“Having a set of standards and practices is not enough, however. It will only be effective if processes are simultaneously set up to actively promote, implement, and monitor the standards. The information technology industry should also make the implementation of these standards and practices transparent and provide information which demonstrates publicly their commitment and adherence to them. Congress, the media, company shareholders, universities, non-governmental organizations, and the public all have an important role to play in helping the corporations be accountable to these standards.”

It didn’t take long for Congress to take action. Rep. Chris Smith (R-NJ), who heads the subcommittee, announced that he would introduce the Global Online Freedom Act of 2006 tomorrow. The bill (PDF file) includes various limits on companies doing business with China, and allows any citizen of any nation to sue companies that turn over personal data to foreign governments “except for legitimate foreign law enforcement purposes as determined by the Department of Justice.”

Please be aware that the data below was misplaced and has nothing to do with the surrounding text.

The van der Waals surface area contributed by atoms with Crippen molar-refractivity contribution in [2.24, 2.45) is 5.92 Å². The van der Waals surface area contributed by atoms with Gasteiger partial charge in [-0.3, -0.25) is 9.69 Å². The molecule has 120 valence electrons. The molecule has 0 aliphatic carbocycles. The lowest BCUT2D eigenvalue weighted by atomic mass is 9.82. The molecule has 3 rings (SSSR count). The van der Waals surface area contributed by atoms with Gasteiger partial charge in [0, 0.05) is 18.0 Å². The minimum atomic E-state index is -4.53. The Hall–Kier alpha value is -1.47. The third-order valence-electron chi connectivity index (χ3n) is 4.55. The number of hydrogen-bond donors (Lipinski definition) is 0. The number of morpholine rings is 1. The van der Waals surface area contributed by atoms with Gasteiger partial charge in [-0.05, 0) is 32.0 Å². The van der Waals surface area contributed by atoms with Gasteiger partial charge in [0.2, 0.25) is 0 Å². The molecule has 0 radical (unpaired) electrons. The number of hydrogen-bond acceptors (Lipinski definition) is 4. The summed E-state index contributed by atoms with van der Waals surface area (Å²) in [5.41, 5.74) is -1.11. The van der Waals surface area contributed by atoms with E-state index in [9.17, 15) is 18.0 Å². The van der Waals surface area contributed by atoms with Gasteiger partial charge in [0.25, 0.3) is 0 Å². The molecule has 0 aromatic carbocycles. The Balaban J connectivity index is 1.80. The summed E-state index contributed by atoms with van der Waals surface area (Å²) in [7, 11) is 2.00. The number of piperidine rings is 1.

Today is a huge day for human rights activists who have been focusing on the issue of Internet censorship in China and the role of Western technology companies colluding with the government there. Finally, lawmakers appear to be waking up to the problem.

“What Congress is looking for is real spine and willingness to stand up to outrageous demands of a totalitarian regime,” said Rep. Tom Lantos (D-Calif.) at the hearings today. Addressing the tech companies, Lantos continued: “Your abhorrent activities in China are a disgrace. I simply do not understand how your corporate leadership sleeps at night.”